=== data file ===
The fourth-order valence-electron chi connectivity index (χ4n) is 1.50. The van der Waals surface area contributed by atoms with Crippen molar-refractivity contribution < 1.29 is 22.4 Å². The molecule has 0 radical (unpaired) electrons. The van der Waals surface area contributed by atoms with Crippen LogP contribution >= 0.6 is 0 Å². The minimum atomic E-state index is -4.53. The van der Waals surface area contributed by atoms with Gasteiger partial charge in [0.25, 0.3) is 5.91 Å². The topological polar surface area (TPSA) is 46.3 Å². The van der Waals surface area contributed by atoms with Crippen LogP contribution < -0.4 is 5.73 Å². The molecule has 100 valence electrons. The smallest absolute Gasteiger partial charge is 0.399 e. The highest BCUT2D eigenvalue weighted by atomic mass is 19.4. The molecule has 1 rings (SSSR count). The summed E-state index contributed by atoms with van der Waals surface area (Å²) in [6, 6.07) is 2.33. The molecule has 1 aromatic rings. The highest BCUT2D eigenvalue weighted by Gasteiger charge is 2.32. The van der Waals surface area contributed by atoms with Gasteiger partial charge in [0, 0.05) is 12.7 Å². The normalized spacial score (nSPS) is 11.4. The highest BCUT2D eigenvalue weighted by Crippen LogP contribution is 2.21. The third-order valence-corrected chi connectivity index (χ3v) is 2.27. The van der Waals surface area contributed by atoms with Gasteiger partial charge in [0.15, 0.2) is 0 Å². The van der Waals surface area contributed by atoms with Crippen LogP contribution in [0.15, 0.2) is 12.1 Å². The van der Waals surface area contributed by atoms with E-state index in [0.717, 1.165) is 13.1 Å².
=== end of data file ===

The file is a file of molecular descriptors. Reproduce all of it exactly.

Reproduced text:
The fourth-order valence-electron chi connectivity index (χ4n) is 1.50. The van der Waals surface area contributed by atoms with Crippen molar-refractivity contribution < 1.29 is 22.4 Å². The molecule has 0 radical (unpaired) electrons. The van der Waals surface area contributed by atoms with Crippen LogP contribution >= 0.6 is 0 Å². The minimum atomic E-state index is -4.53. The van der Waals surface area contributed by atoms with Gasteiger partial charge in [0.25, 0.3) is 5.91 Å². The topological polar surface area (TPSA) is 46.3 Å². The van der Waals surface area contributed by atoms with Crippen LogP contribution < -0.4 is 5.73 Å². The molecule has 100 valence electrons. The smallest absolute Gasteiger partial charge is 0.399 e. The highest BCUT2D eigenvalue weighted by atomic mass is 19.4. The molecule has 1 rings (SSSR count). The summed E-state index contributed by atoms with van der Waals surface area (Å²) in [6, 6.07) is 2.33. The molecule has 1 aromatic rings. The highest BCUT2D eigenvalue weighted by Gasteiger charge is 2.32. The van der Waals surface area contributed by atoms with Gasteiger partial charge in [0, 0.05) is 12.7 Å². The normalized spacial score (nSPS) is 11.4. The highest BCUT2D eigenvalue weighted by Crippen LogP contribution is 2.21. The third-order valence-corrected chi connectivity index (χ3v) is 2.27. The van der Waals surface area contributed by atoms with Gasteiger partial charge in [0.15, 0.2) is 0 Å². The van der Waals surface area contributed by atoms with Crippen LogP contribution in [0.15, 0.2) is 12.1 Å². The van der Waals surface area contributed by atoms with E-state index in [0.717, 1.165) is 13.1 Å².